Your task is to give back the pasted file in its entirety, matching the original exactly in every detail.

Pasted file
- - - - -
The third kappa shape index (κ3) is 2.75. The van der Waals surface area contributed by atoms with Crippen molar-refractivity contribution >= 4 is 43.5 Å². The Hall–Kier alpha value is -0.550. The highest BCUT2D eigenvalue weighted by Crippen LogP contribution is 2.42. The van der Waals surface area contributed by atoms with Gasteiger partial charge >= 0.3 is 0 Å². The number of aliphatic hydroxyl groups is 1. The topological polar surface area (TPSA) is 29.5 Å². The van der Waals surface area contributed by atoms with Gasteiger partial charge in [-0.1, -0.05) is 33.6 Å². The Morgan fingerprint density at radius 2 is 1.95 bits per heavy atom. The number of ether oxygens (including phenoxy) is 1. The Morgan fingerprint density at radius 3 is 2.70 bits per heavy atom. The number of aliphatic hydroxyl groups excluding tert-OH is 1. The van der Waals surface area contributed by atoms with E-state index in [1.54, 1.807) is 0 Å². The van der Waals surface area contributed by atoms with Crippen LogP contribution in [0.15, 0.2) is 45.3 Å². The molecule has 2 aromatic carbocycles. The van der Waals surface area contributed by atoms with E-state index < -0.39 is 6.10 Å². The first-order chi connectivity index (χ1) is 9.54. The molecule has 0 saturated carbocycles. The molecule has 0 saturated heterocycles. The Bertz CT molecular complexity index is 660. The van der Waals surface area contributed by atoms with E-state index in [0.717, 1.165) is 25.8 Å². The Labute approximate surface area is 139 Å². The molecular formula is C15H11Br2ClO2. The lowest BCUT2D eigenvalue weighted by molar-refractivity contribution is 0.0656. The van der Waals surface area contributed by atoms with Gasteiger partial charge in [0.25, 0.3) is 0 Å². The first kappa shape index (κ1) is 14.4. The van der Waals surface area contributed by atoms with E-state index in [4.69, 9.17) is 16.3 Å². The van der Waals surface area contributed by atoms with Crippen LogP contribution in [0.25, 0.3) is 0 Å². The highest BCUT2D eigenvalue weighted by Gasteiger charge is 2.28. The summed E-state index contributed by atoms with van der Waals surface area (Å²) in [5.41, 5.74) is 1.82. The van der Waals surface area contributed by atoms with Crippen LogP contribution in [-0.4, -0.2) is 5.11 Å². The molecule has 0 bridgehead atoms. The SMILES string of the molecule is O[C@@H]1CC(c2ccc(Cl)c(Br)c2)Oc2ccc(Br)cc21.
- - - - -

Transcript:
The third kappa shape index (κ3) is 2.75. The van der Waals surface area contributed by atoms with Crippen molar-refractivity contribution >= 4 is 43.5 Å². The Hall–Kier alpha value is -0.550. The highest BCUT2D eigenvalue weighted by Crippen LogP contribution is 2.42. The van der Waals surface area contributed by atoms with Gasteiger partial charge >= 0.3 is 0 Å². The number of aliphatic hydroxyl groups is 1. The topological polar surface area (TPSA) is 29.5 Å². The van der Waals surface area contributed by atoms with Gasteiger partial charge in [-0.1, -0.05) is 33.6 Å². The Morgan fingerprint density at radius 2 is 1.95 bits per heavy atom. The number of ether oxygens (including phenoxy) is 1. The Morgan fingerprint density at radius 3 is 2.70 bits per heavy atom. The number of aliphatic hydroxyl groups excluding tert-OH is 1. The van der Waals surface area contributed by atoms with E-state index in [1.54, 1.807) is 0 Å². The van der Waals surface area contributed by atoms with Crippen LogP contribution in [0.15, 0.2) is 45.3 Å². The molecule has 2 aromatic carbocycles. The van der Waals surface area contributed by atoms with E-state index < -0.39 is 6.10 Å². The first-order chi connectivity index (χ1) is 9.54. The molecule has 0 saturated carbocycles. The molecule has 0 saturated heterocycles. The Bertz CT molecular complexity index is 660. The van der Waals surface area contributed by atoms with E-state index in [0.717, 1.165) is 25.8 Å². The Labute approximate surface area is 139 Å². The molecular formula is C15H11Br2ClO2. The lowest BCUT2D eigenvalue weighted by molar-refractivity contribution is 0.0656. The van der Waals surface area contributed by atoms with Gasteiger partial charge in [0.25, 0.3) is 0 Å². The first kappa shape index (κ1) is 14.4. The van der Waals surface area contributed by atoms with E-state index in [4.69, 9.17) is 16.3 Å². The van der Waals surface area contributed by atoms with Crippen LogP contribution in [0.25, 0.3) is 0 Å². The highest BCUT2D eigenvalue weighted by Gasteiger charge is 2.28. The summed E-state index contributed by atoms with van der Waals surface area (Å²) in [5.41, 5.74) is 1.82. The van der Waals surface area contributed by atoms with Crippen LogP contribution in [-0.4, -0.2) is 5.11 Å². The molecule has 0 bridgehead atoms. The SMILES string of the molecule is O[C@@H]1CC(c2ccc(Cl)c(Br)c2)Oc2ccc(Br)cc21.